Despite sounding exactly the same, to, too, and two are all different words with different meanings and functions. So, what is the difference between to, too, and two? It is a good English lesson to learn, as it will save you from needless lectures by teachers and professors in the future if you can keep track of them now.
When to Use To
So, let’s begin with “to.” To has two primary functions that can help us identify when to use it in a sentence. The first function is that of a preposition. When “to” is acting as a preposition, it will always come before a noun. For example,
- Yesterday, I drove to the mall.
- That was my first trip to Ann Arbor.
- Do you want to go to lunch?
- I brought my computer to the Apple store.
Notice that in each one of these examples, “to” comes before a noun (mall, Ann Arbor, lunch, store).
The second function of “to” is that it indicates to the reader that the verb to follow is an infinitive. In this case, “to” will come before a verb in its infinitive form. For example,
- I asked him to leave.
- I need to pack my clothes.
- I should really get to work.
- To be or not to be.
All of the verbs following “to” in these sentences are infinitives.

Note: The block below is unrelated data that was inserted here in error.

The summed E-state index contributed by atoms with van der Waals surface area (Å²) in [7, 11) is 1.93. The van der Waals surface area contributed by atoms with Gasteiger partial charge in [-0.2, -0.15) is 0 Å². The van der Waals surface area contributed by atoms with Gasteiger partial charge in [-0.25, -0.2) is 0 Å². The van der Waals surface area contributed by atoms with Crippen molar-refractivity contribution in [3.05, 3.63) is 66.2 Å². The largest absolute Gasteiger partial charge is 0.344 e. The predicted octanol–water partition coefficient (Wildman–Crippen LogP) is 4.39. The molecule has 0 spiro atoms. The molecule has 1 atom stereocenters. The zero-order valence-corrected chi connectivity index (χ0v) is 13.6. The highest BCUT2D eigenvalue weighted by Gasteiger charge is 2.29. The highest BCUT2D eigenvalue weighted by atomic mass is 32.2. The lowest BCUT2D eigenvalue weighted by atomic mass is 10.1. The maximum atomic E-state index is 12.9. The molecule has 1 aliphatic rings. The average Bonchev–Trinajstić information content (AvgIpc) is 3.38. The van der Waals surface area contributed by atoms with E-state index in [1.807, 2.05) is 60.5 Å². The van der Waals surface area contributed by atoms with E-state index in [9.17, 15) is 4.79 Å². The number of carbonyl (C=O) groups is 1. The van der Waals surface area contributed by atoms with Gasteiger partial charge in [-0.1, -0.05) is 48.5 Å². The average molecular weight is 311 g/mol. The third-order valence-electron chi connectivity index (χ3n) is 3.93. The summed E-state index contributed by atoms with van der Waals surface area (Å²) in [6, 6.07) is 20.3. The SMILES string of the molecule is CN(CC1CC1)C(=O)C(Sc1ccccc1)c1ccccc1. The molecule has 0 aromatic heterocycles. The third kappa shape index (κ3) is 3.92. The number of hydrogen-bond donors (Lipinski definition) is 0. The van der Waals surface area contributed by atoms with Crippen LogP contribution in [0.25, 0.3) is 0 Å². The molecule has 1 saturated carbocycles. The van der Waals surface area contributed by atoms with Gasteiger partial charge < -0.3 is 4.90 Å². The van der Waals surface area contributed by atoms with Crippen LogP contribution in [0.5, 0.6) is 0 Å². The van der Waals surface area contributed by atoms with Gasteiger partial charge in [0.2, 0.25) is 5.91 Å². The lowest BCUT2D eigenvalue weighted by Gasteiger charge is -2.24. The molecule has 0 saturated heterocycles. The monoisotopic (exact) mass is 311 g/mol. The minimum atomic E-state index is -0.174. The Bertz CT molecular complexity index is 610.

When to Use Too
Too also has two main uses that we can use to help us determine when to use it. The first use is as a synonym for “also.” For example,
- My brother will be coming along too.
- Sell the house and furniture too.
The second use of “too” is to mean excessively or to such a degree as to be regrettable. In this second case, “too” will always precede an adjective or adverb. For example,
- I am far too full to have desert.
- You are speaking too quickly; I cannot understand.
- I think you have gone too far this time.
- Four examples are too many.
A good way to remember the difference between “to” and “too” is that “too” has an extra “O” in it. You might say that it has too many O’s. Or that its amount of O’s are in excess.
When to Use Two
Two is the easiest of the three to keep track of because it is the most distinct. Two is a number, and its “tw” easily fits into other words such as “twice” and “twenty,” which signify the number “2.” Some examples,
- Two comes before three.
- Bicycles have two wheels.
- I have two arms and two legs.
Remember the Difference
There is a clever mnemonic to remember the difference between these three words,
- To have two cookies is too much!
Another good way to remember is how an English professor of mine once described them to me,
- Too (also or in excess)
- Two (the number)
- To (everything else)
While this is not overly illustrative on the meaning of “to,” it gets across the essential point. Too and two are easy enough to remember. If neither too nor too fit the situation, it’s got to be to.